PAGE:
I am hearing two production-like problems in all my visits. The first is the high cost of inorganic fertilizer. Unlike the U.S. and much of the rest of the world, farmers here do not have soil fertility data. Fertilizer was supplied by the government and the application rate was not based on existing soil fertility. In the last two years as fertilizer prices have increased substantially, the impact on fertilizer use has been extraordinary. The central government purchases fertilizer from plants in adjacent countries and still does subsidize the cost to the farmer. This subsidy helps mitigate the high cost. But the amount available is lower; entire tracts of wheat and barley fields show a lack of urea applications. Of course, yields are much lower and the farmers are frustrated.

The second issue is water quantity. Iraq is home to two great river systems – the Tigris and Euphrates. But Syria and Turkey do in part control the flow of these rivers into Iraq (they are upstream), and as drought in this part of the Middle East enters its second or third year, Iraq is left with lower flow rates. So in spite of having a network of irrigation canals, pumps and sprinkler systems, without water they sit empty.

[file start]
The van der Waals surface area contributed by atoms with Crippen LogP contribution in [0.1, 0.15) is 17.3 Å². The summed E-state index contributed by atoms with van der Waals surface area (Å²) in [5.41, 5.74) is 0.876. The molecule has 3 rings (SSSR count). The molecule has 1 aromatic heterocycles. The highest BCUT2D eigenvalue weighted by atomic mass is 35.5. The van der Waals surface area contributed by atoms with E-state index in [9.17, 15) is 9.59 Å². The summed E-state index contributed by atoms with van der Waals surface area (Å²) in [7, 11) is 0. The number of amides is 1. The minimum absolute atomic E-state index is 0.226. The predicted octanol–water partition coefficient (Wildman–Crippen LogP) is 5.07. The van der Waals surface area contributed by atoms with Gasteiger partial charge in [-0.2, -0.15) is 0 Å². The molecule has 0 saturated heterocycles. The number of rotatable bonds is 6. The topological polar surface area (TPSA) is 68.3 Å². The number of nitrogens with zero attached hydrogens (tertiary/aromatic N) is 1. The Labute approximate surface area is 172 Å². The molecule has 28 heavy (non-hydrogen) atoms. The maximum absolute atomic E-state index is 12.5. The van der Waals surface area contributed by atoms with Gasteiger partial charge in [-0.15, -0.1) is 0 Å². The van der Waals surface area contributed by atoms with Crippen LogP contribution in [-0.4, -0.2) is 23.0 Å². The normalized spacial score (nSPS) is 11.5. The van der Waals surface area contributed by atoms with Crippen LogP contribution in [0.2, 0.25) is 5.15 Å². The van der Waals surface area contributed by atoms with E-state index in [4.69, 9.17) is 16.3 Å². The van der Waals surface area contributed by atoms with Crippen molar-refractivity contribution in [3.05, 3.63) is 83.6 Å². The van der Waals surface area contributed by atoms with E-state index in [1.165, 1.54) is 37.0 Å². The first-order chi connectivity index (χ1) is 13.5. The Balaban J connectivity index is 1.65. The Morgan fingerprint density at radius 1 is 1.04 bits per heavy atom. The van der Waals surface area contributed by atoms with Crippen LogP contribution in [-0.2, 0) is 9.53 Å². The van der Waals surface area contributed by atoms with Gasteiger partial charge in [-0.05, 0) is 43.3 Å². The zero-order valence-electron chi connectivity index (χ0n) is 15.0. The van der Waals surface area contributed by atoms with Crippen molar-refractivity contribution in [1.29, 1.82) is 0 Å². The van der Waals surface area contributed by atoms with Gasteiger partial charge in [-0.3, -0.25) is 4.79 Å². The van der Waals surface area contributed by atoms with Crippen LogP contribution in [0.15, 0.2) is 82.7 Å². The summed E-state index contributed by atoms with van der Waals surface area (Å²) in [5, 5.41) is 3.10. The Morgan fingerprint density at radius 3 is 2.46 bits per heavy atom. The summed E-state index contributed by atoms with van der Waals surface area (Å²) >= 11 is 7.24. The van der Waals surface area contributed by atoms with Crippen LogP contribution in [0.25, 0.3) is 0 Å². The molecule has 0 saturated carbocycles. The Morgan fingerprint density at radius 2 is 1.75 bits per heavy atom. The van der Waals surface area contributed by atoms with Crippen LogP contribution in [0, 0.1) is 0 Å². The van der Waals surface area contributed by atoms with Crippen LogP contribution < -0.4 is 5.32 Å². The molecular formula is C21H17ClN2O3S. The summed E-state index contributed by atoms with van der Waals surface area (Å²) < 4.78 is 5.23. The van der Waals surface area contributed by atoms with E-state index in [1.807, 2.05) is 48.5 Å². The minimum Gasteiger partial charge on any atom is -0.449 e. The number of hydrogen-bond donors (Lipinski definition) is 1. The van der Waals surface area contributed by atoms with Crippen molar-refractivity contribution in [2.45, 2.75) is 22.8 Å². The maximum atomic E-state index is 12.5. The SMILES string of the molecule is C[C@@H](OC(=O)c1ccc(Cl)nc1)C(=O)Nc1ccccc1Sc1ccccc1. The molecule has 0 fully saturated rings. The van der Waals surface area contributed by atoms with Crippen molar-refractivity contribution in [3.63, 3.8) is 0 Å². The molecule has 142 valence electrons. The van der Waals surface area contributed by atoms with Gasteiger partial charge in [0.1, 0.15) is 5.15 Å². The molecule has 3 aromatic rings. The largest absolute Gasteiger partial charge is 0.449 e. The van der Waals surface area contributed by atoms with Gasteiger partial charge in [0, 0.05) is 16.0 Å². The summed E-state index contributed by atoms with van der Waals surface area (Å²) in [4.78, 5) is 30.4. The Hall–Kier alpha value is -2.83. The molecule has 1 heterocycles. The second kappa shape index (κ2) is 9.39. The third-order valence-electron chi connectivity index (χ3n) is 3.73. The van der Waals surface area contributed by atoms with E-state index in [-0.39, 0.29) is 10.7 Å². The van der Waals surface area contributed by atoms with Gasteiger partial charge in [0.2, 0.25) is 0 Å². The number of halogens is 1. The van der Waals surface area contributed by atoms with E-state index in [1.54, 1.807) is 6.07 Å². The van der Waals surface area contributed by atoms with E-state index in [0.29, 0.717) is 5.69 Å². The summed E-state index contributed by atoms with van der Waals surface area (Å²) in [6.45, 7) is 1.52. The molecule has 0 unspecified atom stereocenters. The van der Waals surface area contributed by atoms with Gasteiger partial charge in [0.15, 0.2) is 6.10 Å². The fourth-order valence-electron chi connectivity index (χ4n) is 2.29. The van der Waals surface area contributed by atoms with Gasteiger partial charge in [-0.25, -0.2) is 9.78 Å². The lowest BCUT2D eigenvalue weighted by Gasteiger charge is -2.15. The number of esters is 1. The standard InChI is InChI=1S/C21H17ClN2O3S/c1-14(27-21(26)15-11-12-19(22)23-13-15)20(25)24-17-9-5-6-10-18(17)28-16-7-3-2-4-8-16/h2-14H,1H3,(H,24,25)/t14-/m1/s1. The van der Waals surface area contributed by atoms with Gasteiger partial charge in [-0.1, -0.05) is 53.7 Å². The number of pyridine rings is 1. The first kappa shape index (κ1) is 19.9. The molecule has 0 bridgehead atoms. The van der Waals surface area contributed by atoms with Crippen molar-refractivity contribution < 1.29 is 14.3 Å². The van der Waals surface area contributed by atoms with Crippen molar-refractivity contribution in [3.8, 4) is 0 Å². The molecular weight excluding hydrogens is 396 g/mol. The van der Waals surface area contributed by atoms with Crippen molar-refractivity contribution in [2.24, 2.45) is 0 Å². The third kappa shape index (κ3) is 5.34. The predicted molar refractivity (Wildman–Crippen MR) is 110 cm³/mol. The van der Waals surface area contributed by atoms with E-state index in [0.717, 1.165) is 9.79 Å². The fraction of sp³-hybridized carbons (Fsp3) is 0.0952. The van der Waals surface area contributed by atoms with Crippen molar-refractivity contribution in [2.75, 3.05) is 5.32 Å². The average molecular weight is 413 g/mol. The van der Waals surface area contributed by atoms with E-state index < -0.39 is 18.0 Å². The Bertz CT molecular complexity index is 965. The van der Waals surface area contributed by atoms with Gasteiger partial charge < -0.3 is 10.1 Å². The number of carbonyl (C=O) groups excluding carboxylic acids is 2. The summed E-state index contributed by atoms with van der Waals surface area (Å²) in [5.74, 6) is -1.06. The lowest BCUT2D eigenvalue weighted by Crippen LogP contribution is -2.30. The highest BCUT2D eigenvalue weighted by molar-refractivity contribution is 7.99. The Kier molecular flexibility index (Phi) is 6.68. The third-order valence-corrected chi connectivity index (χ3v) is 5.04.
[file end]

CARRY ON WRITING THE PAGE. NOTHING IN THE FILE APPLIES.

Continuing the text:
Yet, there is good news. The Iraqi Prime Minister recently announced a renewed interest in revitalizing agriculture. This announcement is on the heels of a national budget significantly reduced, given the large drop in crude oil revenues. Like many other countries here in the Gulf Region, when oil revenues fall, entire national budgets fall too. The answer is obvious: Diversifying a national economy so that multiple industries contribute wealth into the federal treasury.


Certainly we have a huge task ahead. I spend the majority of my time guiding the Ministry of Agriculture towards this revitalizing effort. But I am an ombudsman too, listening and sifting through the dialogue so that I can help the central government move towards a better model.